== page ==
Community Microbiomes: Chatting Cat Scat with Kittybiome’s Holly Ganz

All Cats (Microbiomes) are Grey?
Regular readers will have seen our interest in “community genome” projects, supported by crowdfunding and alternative means (fashion shows in case of the “peoples parrot”), and we’ve been pleased to see the Azolla fern and Cactus genome projects that we published guest GigaBlog postings from both achieve their funding targets. Capitalizing on the timeliness of this new approach, a next step is obviously to use this to fund to study the of “second genome”, AKA the microbiome, the collective genomes of the trillions of tiny bugs that live in and on us. Personal microbiome projects following a similar DTC (direct to consumer) funding model to 23&Me have already been successful, American Gut and uBiome both raising over $300,000, but to date there have been no examples not utilising peoples interests in their “quantified self”.

That is about to change with the first crowdfunded “community microbiome” projects launching, “The Koala Project” looking at the effect of antibiotics and chlamydia on the of baby Koala microbiome, and Kittybiome, a citizen science study to better understand how microbiomes differ among cats. There are some estimates that 15% of internet traffic is cat related, so cat-research seems a perfect area to target for crowdfunding, and Kittybiome has already demonstrated this reaching its initial funding target within the first few days. To tell us more, we are pleased to have Holly Ganz from Kittybiome give us some insight into “Celebrikitties”, crowdfunding and working with cat poo in a Q&A.

Fb_profile_round.originalHolly Ganz studies the microbiome of cats at the University of California, Davis Genome Center. She investigates how bacteria associated with scent marking co-evolved with cats (focusing on domestic cats, European wild cats, lions, leopards, cheetahs and puma). She also studies how diet in captivity affects the gut microbiome of cheetahs. In addition to doting on her two loving shelter dogs, she provides foster care for cats and kittens for local animal shelters.

Everybody loves cats, but what inspired you to study their microbes? What are you hoping to find with this project?

We are a team of microbiologists who love cats (except for Jack Gilbert who prefers dogs but says that he loves science and that “cats provide an excellent model system for exploring disease and the microbiome, and hold great potential for developing translation therapies for those conditions”). This project gives us the opportunity to combine our passions.

IMG_3823Here is a photo of Jennifer Gardy’s cat, Danny who eats artificial Christmas trees. Jennifer says “Cats can be giant jerks sometimes, but they’re also some of the cutest lil’ critters around, and in the moments between disrupting your underwear drawer and knocking Important Things off counters and mantels, they can be quite affectionate and loving companions, provided the food keeps flowing. Understanding the kitty microbiome is an important step towards better food, better medicine, and better health for our fuzzy little pals.”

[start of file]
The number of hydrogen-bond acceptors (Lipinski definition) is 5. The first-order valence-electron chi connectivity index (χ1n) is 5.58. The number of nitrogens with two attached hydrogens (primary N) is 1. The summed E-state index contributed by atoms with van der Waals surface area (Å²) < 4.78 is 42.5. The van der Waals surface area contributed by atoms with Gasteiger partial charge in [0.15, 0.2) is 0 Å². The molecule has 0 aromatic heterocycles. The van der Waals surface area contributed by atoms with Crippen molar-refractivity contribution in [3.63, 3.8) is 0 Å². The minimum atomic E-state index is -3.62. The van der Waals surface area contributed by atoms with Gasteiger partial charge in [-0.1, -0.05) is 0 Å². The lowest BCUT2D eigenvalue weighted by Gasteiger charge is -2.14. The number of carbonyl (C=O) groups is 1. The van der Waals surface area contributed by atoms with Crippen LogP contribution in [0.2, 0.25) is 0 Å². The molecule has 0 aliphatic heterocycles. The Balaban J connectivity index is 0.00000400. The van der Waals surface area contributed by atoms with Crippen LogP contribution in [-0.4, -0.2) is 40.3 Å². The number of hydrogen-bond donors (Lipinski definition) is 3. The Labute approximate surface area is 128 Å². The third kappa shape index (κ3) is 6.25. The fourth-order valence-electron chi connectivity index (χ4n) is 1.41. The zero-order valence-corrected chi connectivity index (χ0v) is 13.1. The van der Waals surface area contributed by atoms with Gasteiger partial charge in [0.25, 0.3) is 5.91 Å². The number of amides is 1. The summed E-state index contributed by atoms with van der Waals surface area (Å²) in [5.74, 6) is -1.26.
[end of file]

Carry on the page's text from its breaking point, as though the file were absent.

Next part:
We hope to begin to describe the variation in gut bacteria in different populations of cats (both domestic and wild). In domestic cats, we will compare cats who live in houses with cats in shelters and feral cats. We will also be able to compare whether cats who live together are more similar to each other than they are to other cats. We have already had some cats with diabetes and IBD join the project, so we can start to compare cats with different health conditions.

Diversity is important, so can you tell us a bit about the range of cats you are sampling? Are you sampling your own cats, and are any famous cats involved?

52b5f4e0ff88d99709c97cdb31af626c_originalWe are studying quite a wide range of cats (lions, cheetahs, leopards, pumas, domestic cats and European wild cats) in our research. We are especially interested in how social behavior affects the composition and function of microbial communities in cats. Domestic cats are really interesting because feral cats form social colonies. The only other cats that are social are lions (who form prides) and cheetahs (who form coalitions).

We will include our own cats in our study on house cats and political pundit Eleanor Clift’s cat, Preshie and celebrikitty Lil Bub are also part of the study.

Why did you decide to go the crowdfunding approach?

Crowdfunding is a natural fit with crowd science and provides us with the opportunity to engage the larger cat community in our research. In addition, federal funding for scientific research has decreased substantially in the US, so we need to explore other options.